Getting started with a new web framework can be a bit scary. Luckily, Scalatra is easy to install, as it has relatively few dependencies.

It can run on Windows, Mac OS X, Linux, or BSD.

1. Install a JDK

Scalatra is web micro-framework written in Scala, so you’ll need to have a Java Development Kit (JDK) installed.

Many systems come with a JDK pre-loaded.

Run java -version and javac -version in a terminal to find if yours does. The output should look something like this:

$ java -version
java version "1.8.0_11"
Java(TM) SE Runtime Environment (build 1.8.0_11-b12)
Java HotSpot(TM) 64-Bit Server VM (build 25.11-b03, mixed mode)
$ javac -version
javac 1.8.0_11

You need Java 8, which will show up as version 1.8. Java 7 is no longer supported in Scalatra 2.5.

If you don’t yet have Java installed, you can find out how to install it for your system over at the Java 8 install page. Make sure you’re using OpenJDK or Sun’s JDK.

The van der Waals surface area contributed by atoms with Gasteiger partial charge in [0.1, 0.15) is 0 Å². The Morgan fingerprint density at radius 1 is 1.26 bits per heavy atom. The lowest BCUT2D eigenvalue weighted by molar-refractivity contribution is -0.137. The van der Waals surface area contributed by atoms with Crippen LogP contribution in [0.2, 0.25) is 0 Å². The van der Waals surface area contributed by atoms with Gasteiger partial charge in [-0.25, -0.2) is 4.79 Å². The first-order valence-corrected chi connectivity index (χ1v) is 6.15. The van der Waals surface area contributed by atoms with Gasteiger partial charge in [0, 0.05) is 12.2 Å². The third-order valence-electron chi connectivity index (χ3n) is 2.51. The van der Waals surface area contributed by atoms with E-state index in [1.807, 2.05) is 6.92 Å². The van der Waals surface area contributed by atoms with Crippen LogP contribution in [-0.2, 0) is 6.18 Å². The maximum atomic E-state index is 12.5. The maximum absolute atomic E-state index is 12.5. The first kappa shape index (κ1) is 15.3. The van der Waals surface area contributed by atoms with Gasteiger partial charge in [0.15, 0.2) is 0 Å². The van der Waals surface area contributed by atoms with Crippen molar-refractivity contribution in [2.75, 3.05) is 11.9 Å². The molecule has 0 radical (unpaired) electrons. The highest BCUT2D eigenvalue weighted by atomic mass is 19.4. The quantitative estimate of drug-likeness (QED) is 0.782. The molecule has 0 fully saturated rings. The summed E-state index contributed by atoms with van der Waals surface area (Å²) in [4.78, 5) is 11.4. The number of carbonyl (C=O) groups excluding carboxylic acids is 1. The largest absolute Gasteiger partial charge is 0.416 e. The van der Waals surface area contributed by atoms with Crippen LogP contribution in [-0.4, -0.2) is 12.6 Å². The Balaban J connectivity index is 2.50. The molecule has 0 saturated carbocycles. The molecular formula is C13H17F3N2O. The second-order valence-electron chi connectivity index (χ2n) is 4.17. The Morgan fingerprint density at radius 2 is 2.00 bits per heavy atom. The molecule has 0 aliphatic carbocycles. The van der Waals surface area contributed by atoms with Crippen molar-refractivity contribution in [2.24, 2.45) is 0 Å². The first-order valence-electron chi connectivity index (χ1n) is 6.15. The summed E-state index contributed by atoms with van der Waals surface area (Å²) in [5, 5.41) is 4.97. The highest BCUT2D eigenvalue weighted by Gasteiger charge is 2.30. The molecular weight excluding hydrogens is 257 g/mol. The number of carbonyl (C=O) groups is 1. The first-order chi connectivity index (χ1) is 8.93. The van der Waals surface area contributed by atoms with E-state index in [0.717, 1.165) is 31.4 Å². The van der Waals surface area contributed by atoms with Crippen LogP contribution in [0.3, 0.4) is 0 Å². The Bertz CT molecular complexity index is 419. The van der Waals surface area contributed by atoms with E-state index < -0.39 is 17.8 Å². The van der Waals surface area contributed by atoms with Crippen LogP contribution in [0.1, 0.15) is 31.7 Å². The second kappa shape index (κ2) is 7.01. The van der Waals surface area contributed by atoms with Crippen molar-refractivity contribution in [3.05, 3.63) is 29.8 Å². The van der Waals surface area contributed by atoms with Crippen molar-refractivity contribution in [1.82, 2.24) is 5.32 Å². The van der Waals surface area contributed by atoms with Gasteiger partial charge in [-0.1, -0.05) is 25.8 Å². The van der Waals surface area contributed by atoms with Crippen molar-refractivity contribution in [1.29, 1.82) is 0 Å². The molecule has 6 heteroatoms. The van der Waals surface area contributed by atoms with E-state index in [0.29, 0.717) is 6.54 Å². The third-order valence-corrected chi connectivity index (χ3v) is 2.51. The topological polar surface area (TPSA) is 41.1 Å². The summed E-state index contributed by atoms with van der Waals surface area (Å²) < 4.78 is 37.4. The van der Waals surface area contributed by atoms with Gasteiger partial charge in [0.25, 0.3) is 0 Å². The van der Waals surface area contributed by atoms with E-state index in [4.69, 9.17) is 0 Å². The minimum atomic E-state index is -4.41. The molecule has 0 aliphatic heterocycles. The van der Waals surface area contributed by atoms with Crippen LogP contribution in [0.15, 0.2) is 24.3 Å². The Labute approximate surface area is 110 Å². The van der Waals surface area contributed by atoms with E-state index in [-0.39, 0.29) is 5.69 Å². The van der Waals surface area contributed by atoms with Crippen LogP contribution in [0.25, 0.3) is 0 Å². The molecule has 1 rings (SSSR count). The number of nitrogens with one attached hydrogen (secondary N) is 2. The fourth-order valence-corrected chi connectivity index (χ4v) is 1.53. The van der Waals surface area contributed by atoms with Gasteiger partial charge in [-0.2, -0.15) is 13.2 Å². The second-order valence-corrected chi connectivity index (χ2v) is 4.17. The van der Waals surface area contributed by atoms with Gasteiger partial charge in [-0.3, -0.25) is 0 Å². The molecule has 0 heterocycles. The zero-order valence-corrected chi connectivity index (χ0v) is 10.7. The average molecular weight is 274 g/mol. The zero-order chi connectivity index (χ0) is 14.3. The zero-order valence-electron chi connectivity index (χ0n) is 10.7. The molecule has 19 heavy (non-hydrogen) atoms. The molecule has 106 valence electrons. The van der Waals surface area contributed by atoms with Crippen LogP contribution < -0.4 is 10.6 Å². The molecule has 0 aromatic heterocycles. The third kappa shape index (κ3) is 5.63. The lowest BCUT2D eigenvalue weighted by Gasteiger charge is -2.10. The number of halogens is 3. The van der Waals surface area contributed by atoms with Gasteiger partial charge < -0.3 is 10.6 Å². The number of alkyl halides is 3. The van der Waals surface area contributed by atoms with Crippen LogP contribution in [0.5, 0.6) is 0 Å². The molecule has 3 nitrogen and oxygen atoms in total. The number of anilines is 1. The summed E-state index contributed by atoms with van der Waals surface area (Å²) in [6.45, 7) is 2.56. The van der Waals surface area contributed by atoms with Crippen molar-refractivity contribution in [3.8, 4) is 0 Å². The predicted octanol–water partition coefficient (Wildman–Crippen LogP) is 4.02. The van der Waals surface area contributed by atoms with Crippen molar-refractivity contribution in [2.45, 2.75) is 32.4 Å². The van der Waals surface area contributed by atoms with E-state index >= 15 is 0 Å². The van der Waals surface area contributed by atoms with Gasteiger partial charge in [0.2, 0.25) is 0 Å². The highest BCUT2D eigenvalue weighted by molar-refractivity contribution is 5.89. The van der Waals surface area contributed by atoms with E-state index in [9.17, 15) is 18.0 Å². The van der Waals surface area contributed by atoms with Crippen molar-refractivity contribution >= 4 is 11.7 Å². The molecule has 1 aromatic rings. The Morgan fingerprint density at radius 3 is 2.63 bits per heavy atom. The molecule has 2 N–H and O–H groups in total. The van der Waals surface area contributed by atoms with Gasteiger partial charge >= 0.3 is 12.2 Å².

Some Linux distros pre-install gcj, which won’t work.

2. Install giter8

Once you’re sure you’ve got Java installed, you will need to download a few other utilities.

Conscript is a tool for installing and updating Scala code. giter8, which depends on conscript, allows you to check out project templates directly from Github. It’s the recommended way to generate Scalatra project skeletons.

Install conscript

curl | sh

This will create a bin folder in your home directory. Make sure it’s in your PATH by adding the following to your shell’s profile (often ~/.bash_profile on Mac and ~/.bashrc on Linux):

export PATH
source ~/.bash_profile # (Mac)
source ~/.bashrc       # (Linux)

Install giter8

cs foundweekends/giter8

Depending on your connection speed, this can take a bit of time, as conscript downloads quite a few Scala dependencies.

Alternatively, you can install giter8 on a Mac via homebrew:

brew install giter8

With installation out of the way, head over to the “first project“ page, which will show you how to generate, build, and run a Scalatra application.